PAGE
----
- Students at the Mangosuthu University of Technology in Durban have suspended their protest.
- They engaged in protests this week, citing slow registration processes.
- Workers at the university have also joined the protest with their own set of demands.
Student leaders at the Mangosuthu University of Technology in Durban have suspended protests, pending negotiations this weekend.
"The strike has been suspended because of the negotiations taking place. We are trying to deliberate our issues as students. We are told they [management] will hear us out and address our issues," said student representative council head Mthokosizi Gumede.
The suspension comes after violent unrest at the Umlazi based university located south of the city where students and police clashed on several occasions this week.
At least one person has been arrested and charged with public violence following clashes on Thursday where police used a water cannon and stun grenades to disperse students.
According to Gumede, the provincial government, office of the education MEC and the premier were assisting in finding a resolution.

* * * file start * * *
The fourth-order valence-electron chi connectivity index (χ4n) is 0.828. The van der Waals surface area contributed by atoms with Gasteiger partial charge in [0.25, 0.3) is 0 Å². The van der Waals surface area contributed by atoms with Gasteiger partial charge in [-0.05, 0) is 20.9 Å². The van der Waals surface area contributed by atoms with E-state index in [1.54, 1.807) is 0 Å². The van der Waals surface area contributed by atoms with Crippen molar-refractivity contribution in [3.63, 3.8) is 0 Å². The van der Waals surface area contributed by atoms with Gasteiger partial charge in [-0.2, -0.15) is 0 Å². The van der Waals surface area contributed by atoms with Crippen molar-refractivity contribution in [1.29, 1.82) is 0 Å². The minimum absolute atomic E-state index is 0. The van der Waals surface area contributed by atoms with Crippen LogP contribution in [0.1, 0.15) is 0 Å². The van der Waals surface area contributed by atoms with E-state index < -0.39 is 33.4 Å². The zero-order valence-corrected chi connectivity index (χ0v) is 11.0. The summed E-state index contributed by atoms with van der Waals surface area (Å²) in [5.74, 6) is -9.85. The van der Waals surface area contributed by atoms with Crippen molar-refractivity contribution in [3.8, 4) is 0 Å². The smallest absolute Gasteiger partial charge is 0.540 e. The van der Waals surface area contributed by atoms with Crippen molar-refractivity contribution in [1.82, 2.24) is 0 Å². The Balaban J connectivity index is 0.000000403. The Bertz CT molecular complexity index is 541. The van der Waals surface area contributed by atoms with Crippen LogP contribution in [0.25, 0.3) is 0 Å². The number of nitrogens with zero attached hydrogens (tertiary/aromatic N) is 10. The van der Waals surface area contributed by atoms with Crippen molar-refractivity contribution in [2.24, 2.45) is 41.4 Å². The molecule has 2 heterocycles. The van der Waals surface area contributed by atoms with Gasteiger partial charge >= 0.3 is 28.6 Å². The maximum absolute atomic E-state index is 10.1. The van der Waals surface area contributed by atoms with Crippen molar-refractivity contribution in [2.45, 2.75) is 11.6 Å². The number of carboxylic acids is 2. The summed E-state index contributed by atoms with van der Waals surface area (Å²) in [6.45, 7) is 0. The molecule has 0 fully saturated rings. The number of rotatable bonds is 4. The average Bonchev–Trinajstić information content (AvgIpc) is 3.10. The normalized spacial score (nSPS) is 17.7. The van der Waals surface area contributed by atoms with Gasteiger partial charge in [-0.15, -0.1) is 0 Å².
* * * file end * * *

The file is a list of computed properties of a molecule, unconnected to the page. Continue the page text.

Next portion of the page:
"The MEC for education and premiers office are also listening to what we are saying."
However, he warned that if negotiations did not go well, there would be more protests.
"Our protest is in the way of them having the registration process. If things do not go well with negotiations, we will continue with our strike on Monday."
MUT's workers have also embarked on the strike, together with students, saying management was "arrogant".
Nehawu branch secretary Linda Zama said they were calling for a 12% increase across the board, with a fallback of 8%.
"We also said staff [should be] eligible to convert to permanent posts after more than two years. [In] January 2020 and 2021 it never happened. It is a council resolution that every employee on contract at MUT must be made permanent provided here for more than two years."
Students said that the registration process was inefficient, with Gumede alleging that only 2 000 students were registered, with 9 000 more still waiting in the wings. He said they were also calling for free registration.